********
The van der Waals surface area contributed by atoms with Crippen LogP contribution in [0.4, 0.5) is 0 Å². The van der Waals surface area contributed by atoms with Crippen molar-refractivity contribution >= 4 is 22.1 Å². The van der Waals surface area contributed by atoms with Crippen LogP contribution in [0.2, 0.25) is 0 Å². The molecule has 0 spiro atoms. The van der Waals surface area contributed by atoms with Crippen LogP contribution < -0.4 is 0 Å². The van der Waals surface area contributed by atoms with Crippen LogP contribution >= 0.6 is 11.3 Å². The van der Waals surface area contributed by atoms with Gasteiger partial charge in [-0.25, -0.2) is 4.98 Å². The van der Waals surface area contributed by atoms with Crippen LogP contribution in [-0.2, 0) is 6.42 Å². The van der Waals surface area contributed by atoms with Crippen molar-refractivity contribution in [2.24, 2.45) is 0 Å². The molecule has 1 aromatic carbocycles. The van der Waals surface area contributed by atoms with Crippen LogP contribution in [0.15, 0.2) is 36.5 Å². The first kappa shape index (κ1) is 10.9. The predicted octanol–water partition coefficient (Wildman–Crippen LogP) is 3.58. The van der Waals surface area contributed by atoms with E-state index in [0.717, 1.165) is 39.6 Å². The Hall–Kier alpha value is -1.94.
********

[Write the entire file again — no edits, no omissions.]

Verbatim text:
The van der Waals surface area contributed by atoms with Crippen LogP contribution in [0.4, 0.5) is 0 Å². The van der Waals surface area contributed by atoms with Crippen molar-refractivity contribution >= 4 is 22.1 Å². The van der Waals surface area contributed by atoms with Crippen LogP contribution in [0.2, 0.25) is 0 Å². The molecule has 0 spiro atoms. The van der Waals surface area contributed by atoms with Crippen LogP contribution < -0.4 is 0 Å². The van der Waals surface area contributed by atoms with Crippen LogP contribution >= 0.6 is 11.3 Å². The van der Waals surface area contributed by atoms with Gasteiger partial charge in [-0.25, -0.2) is 4.98 Å². The van der Waals surface area contributed by atoms with Crippen LogP contribution in [-0.2, 0) is 6.42 Å². The van der Waals surface area contributed by atoms with Crippen molar-refractivity contribution in [2.24, 2.45) is 0 Å². The molecule has 1 aromatic carbocycles. The van der Waals surface area contributed by atoms with Crippen LogP contribution in [0.15, 0.2) is 36.5 Å². The first kappa shape index (κ1) is 10.9. The predicted octanol–water partition coefficient (Wildman–Crippen LogP) is 3.58. The van der Waals surface area contributed by atoms with E-state index in [0.717, 1.165) is 39.6 Å². The Hall–Kier alpha value is -1.94.